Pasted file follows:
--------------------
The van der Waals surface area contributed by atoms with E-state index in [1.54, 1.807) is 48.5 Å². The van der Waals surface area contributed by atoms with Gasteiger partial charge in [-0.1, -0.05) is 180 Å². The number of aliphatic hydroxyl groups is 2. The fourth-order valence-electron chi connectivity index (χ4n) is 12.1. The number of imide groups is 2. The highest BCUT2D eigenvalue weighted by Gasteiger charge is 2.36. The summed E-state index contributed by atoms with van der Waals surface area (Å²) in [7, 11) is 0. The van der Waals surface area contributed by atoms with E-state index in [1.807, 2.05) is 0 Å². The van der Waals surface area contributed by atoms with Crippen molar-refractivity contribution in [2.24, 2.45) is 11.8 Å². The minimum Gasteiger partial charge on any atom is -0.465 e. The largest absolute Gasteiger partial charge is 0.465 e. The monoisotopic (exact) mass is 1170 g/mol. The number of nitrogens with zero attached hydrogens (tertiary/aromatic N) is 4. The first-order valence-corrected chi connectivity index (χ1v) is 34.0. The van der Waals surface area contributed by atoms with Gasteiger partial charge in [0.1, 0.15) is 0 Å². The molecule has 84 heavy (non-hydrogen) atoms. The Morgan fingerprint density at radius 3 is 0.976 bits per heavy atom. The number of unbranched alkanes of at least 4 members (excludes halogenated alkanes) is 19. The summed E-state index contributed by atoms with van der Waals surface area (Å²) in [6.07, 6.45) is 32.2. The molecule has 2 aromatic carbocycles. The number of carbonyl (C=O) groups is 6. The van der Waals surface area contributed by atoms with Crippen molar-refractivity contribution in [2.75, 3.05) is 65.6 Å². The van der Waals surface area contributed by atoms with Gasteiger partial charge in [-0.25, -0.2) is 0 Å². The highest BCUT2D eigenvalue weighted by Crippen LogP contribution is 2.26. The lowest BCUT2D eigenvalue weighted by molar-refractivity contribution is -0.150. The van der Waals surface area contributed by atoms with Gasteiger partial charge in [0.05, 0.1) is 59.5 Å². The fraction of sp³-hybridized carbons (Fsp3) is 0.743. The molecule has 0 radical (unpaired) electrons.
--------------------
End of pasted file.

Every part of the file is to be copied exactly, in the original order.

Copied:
The van der Waals surface area contributed by atoms with E-state index in [1.54, 1.807) is 48.5 Å². The van der Waals surface area contributed by atoms with Gasteiger partial charge in [-0.1, -0.05) is 180 Å². The number of aliphatic hydroxyl groups is 2. The fourth-order valence-electron chi connectivity index (χ4n) is 12.1. The number of imide groups is 2. The highest BCUT2D eigenvalue weighted by Gasteiger charge is 2.36. The summed E-state index contributed by atoms with van der Waals surface area (Å²) in [7, 11) is 0. The van der Waals surface area contributed by atoms with E-state index in [1.807, 2.05) is 0 Å². The van der Waals surface area contributed by atoms with Crippen molar-refractivity contribution in [2.24, 2.45) is 11.8 Å². The minimum Gasteiger partial charge on any atom is -0.465 e. The largest absolute Gasteiger partial charge is 0.465 e. The monoisotopic (exact) mass is 1170 g/mol. The number of nitrogens with zero attached hydrogens (tertiary/aromatic N) is 4. The first-order valence-corrected chi connectivity index (χ1v) is 34.0. The van der Waals surface area contributed by atoms with Gasteiger partial charge in [0.1, 0.15) is 0 Å². The molecule has 84 heavy (non-hydrogen) atoms. The Morgan fingerprint density at radius 3 is 0.976 bits per heavy atom. The number of unbranched alkanes of at least 4 members (excludes halogenated alkanes) is 19. The summed E-state index contributed by atoms with van der Waals surface area (Å²) in [6.07, 6.45) is 32.2. The molecule has 2 aromatic carbocycles. The number of carbonyl (C=O) groups is 6. The van der Waals surface area contributed by atoms with Crippen molar-refractivity contribution in [2.75, 3.05) is 65.6 Å². The van der Waals surface area contributed by atoms with Gasteiger partial charge in [-0.25, -0.2) is 0 Å². The highest BCUT2D eigenvalue weighted by Crippen LogP contribution is 2.26. The lowest BCUT2D eigenvalue weighted by molar-refractivity contribution is -0.150. The van der Waals surface area contributed by atoms with Gasteiger partial charge in [0.05, 0.1) is 59.5 Å². The fraction of sp³-hybridized carbons (Fsp3) is 0.743. The molecule has 0 radical (unpaired) electrons.